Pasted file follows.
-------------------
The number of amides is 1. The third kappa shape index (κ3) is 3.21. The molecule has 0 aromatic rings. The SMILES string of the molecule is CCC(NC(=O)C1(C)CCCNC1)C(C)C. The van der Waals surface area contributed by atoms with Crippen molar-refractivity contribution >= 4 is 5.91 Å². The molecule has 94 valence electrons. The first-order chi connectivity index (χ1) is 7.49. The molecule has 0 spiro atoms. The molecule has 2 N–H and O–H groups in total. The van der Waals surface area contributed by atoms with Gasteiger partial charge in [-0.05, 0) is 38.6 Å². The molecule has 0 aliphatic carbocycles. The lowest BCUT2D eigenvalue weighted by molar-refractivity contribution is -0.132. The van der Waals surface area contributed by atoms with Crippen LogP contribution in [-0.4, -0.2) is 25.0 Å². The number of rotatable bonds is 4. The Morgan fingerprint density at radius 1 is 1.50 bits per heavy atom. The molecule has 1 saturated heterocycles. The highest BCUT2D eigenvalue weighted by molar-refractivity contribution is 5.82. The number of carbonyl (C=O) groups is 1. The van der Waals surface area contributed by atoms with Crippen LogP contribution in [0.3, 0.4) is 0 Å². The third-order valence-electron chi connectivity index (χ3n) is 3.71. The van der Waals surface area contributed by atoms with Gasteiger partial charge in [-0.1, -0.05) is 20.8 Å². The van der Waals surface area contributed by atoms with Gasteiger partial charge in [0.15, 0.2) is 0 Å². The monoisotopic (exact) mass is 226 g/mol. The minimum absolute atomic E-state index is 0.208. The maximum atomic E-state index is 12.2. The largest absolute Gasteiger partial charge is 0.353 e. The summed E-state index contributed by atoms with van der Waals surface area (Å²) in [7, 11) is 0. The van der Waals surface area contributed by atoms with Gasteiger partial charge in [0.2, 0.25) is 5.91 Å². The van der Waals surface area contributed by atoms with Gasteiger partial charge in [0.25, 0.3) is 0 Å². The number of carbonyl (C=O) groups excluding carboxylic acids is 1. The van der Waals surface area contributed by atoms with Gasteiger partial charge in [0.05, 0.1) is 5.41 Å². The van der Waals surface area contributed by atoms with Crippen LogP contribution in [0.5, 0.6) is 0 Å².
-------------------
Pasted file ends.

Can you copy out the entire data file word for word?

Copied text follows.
The number of amides is 1. The third kappa shape index (κ3) is 3.21. The molecule has 0 aromatic rings. The SMILES string of the molecule is CCC(NC(=O)C1(C)CCCNC1)C(C)C. The van der Waals surface area contributed by atoms with Crippen molar-refractivity contribution >= 4 is 5.91 Å². The molecule has 94 valence electrons. The first-order chi connectivity index (χ1) is 7.49. The molecule has 0 spiro atoms. The molecule has 2 N–H and O–H groups in total. The van der Waals surface area contributed by atoms with Gasteiger partial charge in [-0.05, 0) is 38.6 Å². The molecule has 0 aliphatic carbocycles. The lowest BCUT2D eigenvalue weighted by molar-refractivity contribution is -0.132. The van der Waals surface area contributed by atoms with Crippen LogP contribution in [-0.4, -0.2) is 25.0 Å². The number of rotatable bonds is 4. The Morgan fingerprint density at radius 1 is 1.50 bits per heavy atom. The molecule has 1 saturated heterocycles. The highest BCUT2D eigenvalue weighted by molar-refractivity contribution is 5.82. The number of carbonyl (C=O) groups is 1. The van der Waals surface area contributed by atoms with Crippen LogP contribution in [0.3, 0.4) is 0 Å². The third-order valence-electron chi connectivity index (χ3n) is 3.71. The van der Waals surface area contributed by atoms with Gasteiger partial charge in [-0.1, -0.05) is 20.8 Å². The van der Waals surface area contributed by atoms with Gasteiger partial charge in [0.15, 0.2) is 0 Å². The monoisotopic (exact) mass is 226 g/mol. The minimum absolute atomic E-state index is 0.208. The maximum atomic E-state index is 12.2. The largest absolute Gasteiger partial charge is 0.353 e. The summed E-state index contributed by atoms with van der Waals surface area (Å²) in [7, 11) is 0. The van der Waals surface area contributed by atoms with Gasteiger partial charge in [0.2, 0.25) is 5.91 Å². The van der Waals surface area contributed by atoms with Gasteiger partial charge in [0.25, 0.3) is 0 Å². The number of carbonyl (C=O) groups excluding carboxylic acids is 1. The van der Waals surface area contributed by atoms with Gasteiger partial charge in [0.05, 0.1) is 5.41 Å². The van der Waals surface area contributed by atoms with Crippen LogP contribution in [0.5, 0.6) is 0 Å².